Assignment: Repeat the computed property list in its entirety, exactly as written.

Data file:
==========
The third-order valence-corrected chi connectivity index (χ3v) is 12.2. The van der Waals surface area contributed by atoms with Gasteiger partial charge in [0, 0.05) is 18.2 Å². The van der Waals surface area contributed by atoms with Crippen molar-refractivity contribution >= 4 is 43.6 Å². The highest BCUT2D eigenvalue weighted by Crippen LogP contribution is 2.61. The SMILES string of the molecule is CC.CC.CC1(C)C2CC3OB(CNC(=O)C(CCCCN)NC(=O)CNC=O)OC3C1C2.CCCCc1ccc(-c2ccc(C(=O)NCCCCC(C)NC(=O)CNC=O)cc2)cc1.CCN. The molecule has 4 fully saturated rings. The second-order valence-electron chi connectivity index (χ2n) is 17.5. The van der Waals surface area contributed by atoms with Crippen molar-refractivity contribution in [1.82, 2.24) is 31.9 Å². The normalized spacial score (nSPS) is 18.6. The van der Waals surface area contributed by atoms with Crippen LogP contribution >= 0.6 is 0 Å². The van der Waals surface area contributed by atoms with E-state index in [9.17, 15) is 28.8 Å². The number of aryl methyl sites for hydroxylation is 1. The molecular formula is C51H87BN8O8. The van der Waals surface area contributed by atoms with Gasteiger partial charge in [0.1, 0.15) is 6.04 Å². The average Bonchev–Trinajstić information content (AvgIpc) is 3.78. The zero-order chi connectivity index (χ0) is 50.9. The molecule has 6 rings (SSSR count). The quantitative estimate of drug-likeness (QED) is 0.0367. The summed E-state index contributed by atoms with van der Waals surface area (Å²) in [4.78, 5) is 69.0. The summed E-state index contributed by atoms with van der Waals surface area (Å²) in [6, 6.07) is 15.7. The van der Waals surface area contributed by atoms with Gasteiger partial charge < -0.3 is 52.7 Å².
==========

The third-order valence-corrected chi connectivity index (χ3v) is 12.2. The van der Waals surface area contributed by atoms with Gasteiger partial charge in [0, 0.05) is 18.2 Å². The van der Waals surface area contributed by atoms with Crippen molar-refractivity contribution >= 4 is 43.6 Å². The highest BCUT2D eigenvalue weighted by Crippen LogP contribution is 2.61. The SMILES string of the molecule is CC.CC.CC1(C)C2CC3OB(CNC(=O)C(CCCCN)NC(=O)CNC=O)OC3C1C2.CCCCc1ccc(-c2ccc(C(=O)NCCCCC(C)NC(=O)CNC=O)cc2)cc1.CCN. The molecule has 4 fully saturated rings. The second-order valence-electron chi connectivity index (χ2n) is 17.5. The van der Waals surface area contributed by atoms with Crippen molar-refractivity contribution in [1.82, 2.24) is 31.9 Å². The normalized spacial score (nSPS) is 18.6. The van der Waals surface area contributed by atoms with Crippen LogP contribution >= 0.6 is 0 Å². The van der Waals surface area contributed by atoms with E-state index in [9.17, 15) is 28.8 Å². The number of aryl methyl sites for hydroxylation is 1. The molecular formula is C51H87BN8O8. The van der Waals surface area contributed by atoms with Gasteiger partial charge in [0.1, 0.15) is 6.04 Å². The average Bonchev–Trinajstić information content (AvgIpc) is 3.78. The zero-order chi connectivity index (χ0) is 50.9. The molecule has 6 rings (SSSR count). The quantitative estimate of drug-likeness (QED) is 0.0367. The summed E-state index contributed by atoms with van der Waals surface area (Å²) in [4.78, 5) is 69.0. The summed E-state index contributed by atoms with van der Waals surface area (Å²) in [6, 6.07) is 15.7. The van der Waals surface area contributed by atoms with Gasteiger partial charge < -0.3 is 52.7 Å².